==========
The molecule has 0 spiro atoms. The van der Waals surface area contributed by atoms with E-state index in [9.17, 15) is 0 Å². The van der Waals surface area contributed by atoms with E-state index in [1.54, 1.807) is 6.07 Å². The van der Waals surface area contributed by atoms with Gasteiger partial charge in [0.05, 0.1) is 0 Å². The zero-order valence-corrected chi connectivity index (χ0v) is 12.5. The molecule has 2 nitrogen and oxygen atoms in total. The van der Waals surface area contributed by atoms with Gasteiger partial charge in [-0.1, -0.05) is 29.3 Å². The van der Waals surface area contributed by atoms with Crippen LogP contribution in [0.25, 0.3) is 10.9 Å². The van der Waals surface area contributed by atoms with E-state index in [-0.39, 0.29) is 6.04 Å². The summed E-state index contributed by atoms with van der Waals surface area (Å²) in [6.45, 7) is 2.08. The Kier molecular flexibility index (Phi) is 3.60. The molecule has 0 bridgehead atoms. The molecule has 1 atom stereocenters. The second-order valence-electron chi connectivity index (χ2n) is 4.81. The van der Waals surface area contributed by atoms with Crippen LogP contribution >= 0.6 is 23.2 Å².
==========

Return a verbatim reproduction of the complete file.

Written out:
The molecule has 0 spiro atoms. The van der Waals surface area contributed by atoms with E-state index in [9.17, 15) is 0 Å². The van der Waals surface area contributed by atoms with E-state index in [1.54, 1.807) is 6.07 Å². The van der Waals surface area contributed by atoms with Gasteiger partial charge in [0.05, 0.1) is 0 Å². The zero-order valence-corrected chi connectivity index (χ0v) is 12.5. The molecule has 2 nitrogen and oxygen atoms in total. The van der Waals surface area contributed by atoms with Gasteiger partial charge in [-0.1, -0.05) is 29.3 Å². The van der Waals surface area contributed by atoms with Crippen LogP contribution in [0.25, 0.3) is 10.9 Å². The van der Waals surface area contributed by atoms with E-state index in [-0.39, 0.29) is 6.04 Å². The summed E-state index contributed by atoms with van der Waals surface area (Å²) in [6.45, 7) is 2.08. The Kier molecular flexibility index (Phi) is 3.60. The molecule has 0 bridgehead atoms. The molecule has 1 atom stereocenters. The second-order valence-electron chi connectivity index (χ2n) is 4.81. The van der Waals surface area contributed by atoms with Crippen LogP contribution >= 0.6 is 23.2 Å².